To copy, or not to copy…? Plagiarism (copying someone else’s writing) is bad news...a form of lying. But don’t worry; it’s not plagiarizing unless you copy someone else’s words without giving them credit––that is, without stating who wrote it, and where you read it. Write, “According to (writer’s name) in (name of the publication/website),” then tell what they’ve said. Paraphrasing (changing the words around a bit) can be okay, but credit should still be given even if you don’t use quotation marks...after all, where did you get that idea from? Copying or reprinting entire articles or long sections from them––even with credit––also need permission from the writer: “reprinted with permission from (source).” Always, always give credit for original content to the writers who created it...it’s the right thing to do.
Have you finished your piece? Good! Now let’s go on to the next (and very important step: editing!
Although it may seem boring and tedious, editing is super important! And it’s not all checking your spelling (although, you do have to do that!). It’s choosing, rearranging, subtracting and sometimes adding. But most of all, it’s making your piece better! I like editing, despite the difficulty, because I love looking back at my piece and thinking about how much more beautiful it is.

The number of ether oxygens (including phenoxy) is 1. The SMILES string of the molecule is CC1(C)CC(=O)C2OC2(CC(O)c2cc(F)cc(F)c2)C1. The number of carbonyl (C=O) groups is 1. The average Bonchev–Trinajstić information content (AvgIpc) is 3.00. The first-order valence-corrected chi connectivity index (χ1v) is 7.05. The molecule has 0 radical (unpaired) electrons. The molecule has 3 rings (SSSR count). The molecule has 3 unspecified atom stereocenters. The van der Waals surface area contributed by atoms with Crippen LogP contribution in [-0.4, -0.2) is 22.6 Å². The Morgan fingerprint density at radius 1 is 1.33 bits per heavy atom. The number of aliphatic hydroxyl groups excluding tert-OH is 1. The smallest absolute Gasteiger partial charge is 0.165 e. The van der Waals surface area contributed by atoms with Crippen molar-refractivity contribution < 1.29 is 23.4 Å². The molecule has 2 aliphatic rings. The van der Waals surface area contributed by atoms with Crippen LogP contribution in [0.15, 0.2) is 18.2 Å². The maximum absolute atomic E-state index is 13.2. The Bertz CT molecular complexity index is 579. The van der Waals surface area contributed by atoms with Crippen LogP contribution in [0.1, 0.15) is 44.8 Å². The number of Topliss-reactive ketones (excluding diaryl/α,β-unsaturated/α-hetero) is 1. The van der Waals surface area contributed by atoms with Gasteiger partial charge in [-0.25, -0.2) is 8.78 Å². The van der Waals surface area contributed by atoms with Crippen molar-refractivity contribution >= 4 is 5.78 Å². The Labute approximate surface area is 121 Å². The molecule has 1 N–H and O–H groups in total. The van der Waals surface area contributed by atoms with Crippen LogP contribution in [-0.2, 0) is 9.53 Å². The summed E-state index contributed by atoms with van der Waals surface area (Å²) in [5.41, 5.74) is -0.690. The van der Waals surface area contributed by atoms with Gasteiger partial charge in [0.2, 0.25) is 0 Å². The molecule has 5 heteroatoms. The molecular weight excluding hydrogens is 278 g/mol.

When you’re editing, you cut out words, sentences, and even paragraphs. Why? Even if it makes your piece shorter, this is very important because you must have nothing that distracts from the goal of the piece.
But often there’s only so much you can do when editing on your own. You’ve submerged yourself in your piece and it’s hard to tell where you need to make it more clear. That’s when you ask for suggestions: take your draft to someone you trust and show it to them. Help them along by asking “Is this the problem?” or “If I changed this, would it help?”
If you don’t have someone to help, take a break. Come back to it when you’re fresh…you will see it with “new” eyes, and it can help to imagine you are someone else reading it. You will soon realize what works and what doesn’t! Changes will be much easier.
When editing, follow my editor’s (and my mother’s) golden rule: Make sure every word counts!
Wait for it…
You’ve written, edited, and maybe even submitted your writing! Now what?
Once you’ve submitted your piece, just…wait. It’s understandable if you feel nervous—it happens to us all! If you’ve entered it into a contest and it doesn’t win, don’t feel bad! Use your piece for something else and in the meantime make it better! The possibilities are endless, and when it comes to the climate crisis, the need is great!